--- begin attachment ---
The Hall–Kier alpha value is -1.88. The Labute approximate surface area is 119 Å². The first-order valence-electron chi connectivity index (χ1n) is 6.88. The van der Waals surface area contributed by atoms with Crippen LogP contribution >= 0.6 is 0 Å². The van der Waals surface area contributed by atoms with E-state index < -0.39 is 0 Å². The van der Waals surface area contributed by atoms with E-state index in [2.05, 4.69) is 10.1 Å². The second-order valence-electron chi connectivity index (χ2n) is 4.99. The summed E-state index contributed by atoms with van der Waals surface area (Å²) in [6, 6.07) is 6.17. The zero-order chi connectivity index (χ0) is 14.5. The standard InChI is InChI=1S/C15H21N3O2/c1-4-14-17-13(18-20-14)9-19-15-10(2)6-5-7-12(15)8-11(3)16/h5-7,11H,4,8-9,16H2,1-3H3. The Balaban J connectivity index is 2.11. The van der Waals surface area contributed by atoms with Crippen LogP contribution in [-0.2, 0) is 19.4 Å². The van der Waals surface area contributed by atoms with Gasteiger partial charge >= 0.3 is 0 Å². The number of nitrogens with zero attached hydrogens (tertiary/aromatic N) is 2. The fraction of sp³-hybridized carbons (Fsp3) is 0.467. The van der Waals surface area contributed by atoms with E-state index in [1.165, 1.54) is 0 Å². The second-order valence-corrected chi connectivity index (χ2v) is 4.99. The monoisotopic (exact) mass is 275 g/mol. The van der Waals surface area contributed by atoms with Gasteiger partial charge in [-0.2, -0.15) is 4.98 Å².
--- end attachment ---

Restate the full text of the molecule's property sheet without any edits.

The Hall–Kier alpha value is -1.88. The Labute approximate surface area is 119 Å². The first-order valence-electron chi connectivity index (χ1n) is 6.88. The van der Waals surface area contributed by atoms with Crippen LogP contribution >= 0.6 is 0 Å². The van der Waals surface area contributed by atoms with E-state index < -0.39 is 0 Å². The van der Waals surface area contributed by atoms with E-state index in [2.05, 4.69) is 10.1 Å². The second-order valence-electron chi connectivity index (χ2n) is 4.99. The summed E-state index contributed by atoms with van der Waals surface area (Å²) in [6, 6.07) is 6.17. The zero-order chi connectivity index (χ0) is 14.5. The standard InChI is InChI=1S/C15H21N3O2/c1-4-14-17-13(18-20-14)9-19-15-10(2)6-5-7-12(15)8-11(3)16/h5-7,11H,4,8-9,16H2,1-3H3. The Balaban J connectivity index is 2.11. The van der Waals surface area contributed by atoms with Crippen LogP contribution in [-0.2, 0) is 19.4 Å². The van der Waals surface area contributed by atoms with Gasteiger partial charge >= 0.3 is 0 Å². The number of nitrogens with zero attached hydrogens (tertiary/aromatic N) is 2. The fraction of sp³-hybridized carbons (Fsp3) is 0.467. The van der Waals surface area contributed by atoms with E-state index in [1.165, 1.54) is 0 Å². The second-order valence-corrected chi connectivity index (χ2v) is 4.99. The monoisotopic (exact) mass is 275 g/mol. The van der Waals surface area contributed by atoms with Gasteiger partial charge in [-0.2, -0.15) is 4.98 Å².